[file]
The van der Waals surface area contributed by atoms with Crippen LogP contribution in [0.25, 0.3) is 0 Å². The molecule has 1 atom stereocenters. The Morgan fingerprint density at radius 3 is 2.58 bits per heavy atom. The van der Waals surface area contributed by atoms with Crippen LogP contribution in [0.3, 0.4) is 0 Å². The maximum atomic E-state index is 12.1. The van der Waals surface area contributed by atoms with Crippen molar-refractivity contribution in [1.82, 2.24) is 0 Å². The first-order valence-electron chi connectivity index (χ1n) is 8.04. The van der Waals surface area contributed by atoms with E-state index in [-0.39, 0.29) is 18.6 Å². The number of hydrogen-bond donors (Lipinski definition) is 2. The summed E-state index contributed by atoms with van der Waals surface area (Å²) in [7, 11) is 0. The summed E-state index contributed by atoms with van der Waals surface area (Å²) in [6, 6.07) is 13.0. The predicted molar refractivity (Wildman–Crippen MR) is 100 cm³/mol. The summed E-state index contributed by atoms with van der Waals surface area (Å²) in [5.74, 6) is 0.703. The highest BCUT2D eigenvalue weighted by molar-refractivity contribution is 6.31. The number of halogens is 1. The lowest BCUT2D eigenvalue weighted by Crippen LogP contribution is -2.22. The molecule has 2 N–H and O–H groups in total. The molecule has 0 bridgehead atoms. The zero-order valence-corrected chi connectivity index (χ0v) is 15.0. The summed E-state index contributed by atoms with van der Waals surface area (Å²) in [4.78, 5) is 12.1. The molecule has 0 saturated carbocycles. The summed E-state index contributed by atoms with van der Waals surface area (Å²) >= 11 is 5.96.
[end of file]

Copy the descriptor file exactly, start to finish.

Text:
The van der Waals surface area contributed by atoms with Crippen LogP contribution in [0.25, 0.3) is 0 Å². The molecule has 1 atom stereocenters. The Morgan fingerprint density at radius 3 is 2.58 bits per heavy atom. The van der Waals surface area contributed by atoms with Crippen LogP contribution in [0.3, 0.4) is 0 Å². The maximum atomic E-state index is 12.1. The van der Waals surface area contributed by atoms with Crippen molar-refractivity contribution in [1.82, 2.24) is 0 Å². The first-order valence-electron chi connectivity index (χ1n) is 8.04. The van der Waals surface area contributed by atoms with E-state index in [-0.39, 0.29) is 18.6 Å². The number of hydrogen-bond donors (Lipinski definition) is 2. The summed E-state index contributed by atoms with van der Waals surface area (Å²) in [7, 11) is 0. The summed E-state index contributed by atoms with van der Waals surface area (Å²) in [6, 6.07) is 13.0. The predicted molar refractivity (Wildman–Crippen MR) is 100 cm³/mol. The summed E-state index contributed by atoms with van der Waals surface area (Å²) in [5.74, 6) is 0.703. The highest BCUT2D eigenvalue weighted by molar-refractivity contribution is 6.31. The number of halogens is 1. The lowest BCUT2D eigenvalue weighted by Crippen LogP contribution is -2.22. The molecule has 2 N–H and O–H groups in total. The molecule has 0 bridgehead atoms. The zero-order valence-corrected chi connectivity index (χ0v) is 15.0. The summed E-state index contributed by atoms with van der Waals surface area (Å²) in [4.78, 5) is 12.1. The molecule has 0 saturated carbocycles. The summed E-state index contributed by atoms with van der Waals surface area (Å²) >= 11 is 5.96.